Early concerns with Michigan’s defense

Michigan 87, Coppin State 45-13Yesterday we looked at Michigan’s offense and where the Wolverines need to improve. Today, we take a closer look at the Michigan defense and what problems have presented themselves in early season play.

We focus on Michigan’s transition defense, zone defense and who has displayed the most consistent defensive ability early on this season. (Photo: Dustin Johnston)

1. Transition defense is a concern

Michigan’s defense has been pretty good this season. The Wolverines defended Iowa State and Charlotte better than any other team this season and defended Duke very well for about 30 minutes. Michigan’s adjusted defensive efficiency ranks 30th, three spots ahead of its offense and 18 spots above where last year’s team finished.

Michigan’s half-court man-to-man defense has been excellent, surrendering .741 points per possession, good for the 90th percentile nationally. That being said, there are a few trouble spots starting with Michigan’s transition defense.

According to stats from Hoop-Math, Wolverine opponents have a 63.2 effective field goal percentage in transition compared to just 42.82 effective field goal percentage in the half court. Michigan’s transition eFG% allowed ranks 321st whereas its half court eFG% allowed ranks 47th. The 20.38% difference between Michigan’s eFG% defense in transition compared to the half court is the fourth largest in college basketball.

As ugly as those numbers are, there is a slight saving grace for John Beilein. Michigan can’t stop anyone on the fast break but it has done a pretty good job of limiting fast break opportunities. Just 21.3% of U-M opponents’ initial field goal attempts come in transition, the 31st best mark in college basketball.

That only minimizes a problem. Teams are going to run on the Wolverines and they need to do a better job of stopping fast break offense. Iowa State had 13 FGAs in transition (77 eFG%), Florida State had 16 (68.8 eFG%), Charlotte had 13 (54 eFG%) and Duke had 10 (75 eFG%). The majority of teams will be more effective in their transition offense but improvement in stopping fast breaks will pay dividends come Big Ten season.

2. Zone defense isn’t the answer.

Michigan has surrendered 36 points in 29 possessions of zone defense. That’s 1.24 points per possession, good for just the 6th percentile nationally. Michigan’s zone defense changed the game against Florida State but other than that has been woefully ineffective. The Wolverines are allowing just .741 points per possession in their half court man defense in comparison.

Michigan is forcing more turnovers (21% turnover rate vs. 17.2% TO Rate) with its zone defense but but opponents have a 77.5 effective field goal percentage and score on 55% of their possessions. Those numbers are ugly.

As ugly as the numbers are, they are also probably skewed to some degree. The 29 possessions of zone defense that Michigan has played have typically come against tougher opponents – Florida State, Duke, etc. – whereas the Wolverines have relied strictly on man-to-man in low-major blowouts. Still, the zone seems to be more of a psychological twist than an actual effective defense.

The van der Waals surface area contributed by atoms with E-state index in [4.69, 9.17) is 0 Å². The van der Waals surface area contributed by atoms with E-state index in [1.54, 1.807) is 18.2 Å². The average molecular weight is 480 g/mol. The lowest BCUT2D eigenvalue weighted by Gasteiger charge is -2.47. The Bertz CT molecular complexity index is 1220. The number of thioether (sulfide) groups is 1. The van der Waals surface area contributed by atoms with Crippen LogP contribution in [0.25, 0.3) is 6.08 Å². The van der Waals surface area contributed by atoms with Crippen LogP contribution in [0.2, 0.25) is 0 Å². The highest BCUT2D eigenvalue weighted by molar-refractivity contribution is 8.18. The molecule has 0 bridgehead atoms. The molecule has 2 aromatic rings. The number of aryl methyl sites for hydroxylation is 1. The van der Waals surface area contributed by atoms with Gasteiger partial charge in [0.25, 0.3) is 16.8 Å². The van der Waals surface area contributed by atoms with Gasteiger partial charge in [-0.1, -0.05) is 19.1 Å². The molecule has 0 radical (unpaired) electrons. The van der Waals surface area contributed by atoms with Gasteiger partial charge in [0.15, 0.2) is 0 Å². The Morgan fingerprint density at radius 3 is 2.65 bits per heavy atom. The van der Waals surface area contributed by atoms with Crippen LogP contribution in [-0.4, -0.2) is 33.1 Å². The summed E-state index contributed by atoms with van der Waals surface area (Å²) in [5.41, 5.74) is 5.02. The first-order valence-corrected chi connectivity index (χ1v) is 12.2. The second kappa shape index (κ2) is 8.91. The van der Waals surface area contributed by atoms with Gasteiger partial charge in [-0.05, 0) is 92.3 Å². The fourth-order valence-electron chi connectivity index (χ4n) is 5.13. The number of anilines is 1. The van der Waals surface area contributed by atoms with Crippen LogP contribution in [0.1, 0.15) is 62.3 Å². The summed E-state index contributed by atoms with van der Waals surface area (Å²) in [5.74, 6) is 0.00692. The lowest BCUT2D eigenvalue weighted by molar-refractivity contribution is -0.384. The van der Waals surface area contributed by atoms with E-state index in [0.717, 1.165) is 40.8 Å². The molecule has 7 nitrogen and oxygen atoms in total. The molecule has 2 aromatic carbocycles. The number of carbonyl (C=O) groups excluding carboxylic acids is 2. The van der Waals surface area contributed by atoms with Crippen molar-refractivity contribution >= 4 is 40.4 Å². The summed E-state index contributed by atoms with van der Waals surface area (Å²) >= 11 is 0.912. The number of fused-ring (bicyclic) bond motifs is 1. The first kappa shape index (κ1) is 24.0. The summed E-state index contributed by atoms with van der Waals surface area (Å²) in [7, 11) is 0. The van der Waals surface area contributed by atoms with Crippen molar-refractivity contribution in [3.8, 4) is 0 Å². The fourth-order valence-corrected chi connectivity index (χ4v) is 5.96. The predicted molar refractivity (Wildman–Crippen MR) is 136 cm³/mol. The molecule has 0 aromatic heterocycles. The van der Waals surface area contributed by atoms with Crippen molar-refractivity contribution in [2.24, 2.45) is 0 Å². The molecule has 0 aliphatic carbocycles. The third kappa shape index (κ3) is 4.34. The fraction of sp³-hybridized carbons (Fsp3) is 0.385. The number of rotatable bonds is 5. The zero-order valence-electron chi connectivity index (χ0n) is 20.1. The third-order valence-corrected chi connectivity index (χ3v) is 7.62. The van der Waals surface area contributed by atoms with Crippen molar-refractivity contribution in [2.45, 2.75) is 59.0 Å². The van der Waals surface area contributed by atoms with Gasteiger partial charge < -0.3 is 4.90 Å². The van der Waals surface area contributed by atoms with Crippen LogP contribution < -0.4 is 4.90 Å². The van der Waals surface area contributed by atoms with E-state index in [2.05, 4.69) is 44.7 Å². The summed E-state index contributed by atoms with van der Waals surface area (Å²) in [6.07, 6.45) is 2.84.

3. Individual defense

Individual defensive statistics are far from perfect but the Synergy Sports numbers are the most accurate numbers I’ve seen. Because Synergy logs every play, it assigns defensive blame to the primary defender on each field goal attempt or possession. The numbers grade out in a way that passes the eye test for this year’s group..

Player % of Poss. Poss. PPP Allowed Nat. Percentile
Caris LeVert 13.40% 91 0.846 52%
Glenn Robinson III 10.30% 70 0.529 93%
Nik Stauskas 9.10% 62 0.984 30%
Derrick Walton 8.40% 57 0.877 46%
Spike Albrecht 5.90% 40 1.05 21%
Zak Irvin 5.50% 37 0.703 76%
Mitch McGary 4.10% 28 0.714 75%
Jon Horford 3.80% 26 0.538 93%
Jordan Morgan 2.10% 14 0.643 84%

Robinson has been Michigan’s best defender by a wide margin, according to the numbers, and he’s been tested often but has held up fairly well. That’s an encouraging number for the Wolverines because Robinson faces his fair share of difficult defensive assignments at the four position.

The numbers are a bit ugly for Caris LeVert, Nik Stauskas and Spike Albrecht. LeVert has been tested more often than any other Wolverine, perhaps because he’s often matched up on the opponents’ best player, but he hasn’t been great. LeVert’s numbers are troubling because he allowed .883 points per possession last season as well and was among Michigan’s lower tier of defenders. Often praised by John Beilein for his defensive abilities, LeVert has the raw ability but needs to improve on his consistency on that end of the floor.

Stauskas and Albrecht grade our worse than any other Michigan players while Walton isn’t far behind. Opponents score on 40.3% and 47.5% of their offensive possessions against Stauskas and Albrecht respectively.

Zak Irvin, Mitch McGary, Jon Horford and Jordan Morgan all grade out well but have been tested very few times, implying that the Wolverines interior defense was been fairly sound. Michigan is surrendering .802 points per possession defensively on post-ups, 58th percentile nationally, despite opponents posting the Wolverines up on 12.7% of their offensive possessions. This interior defense will be tested against Arizona on Saturday.

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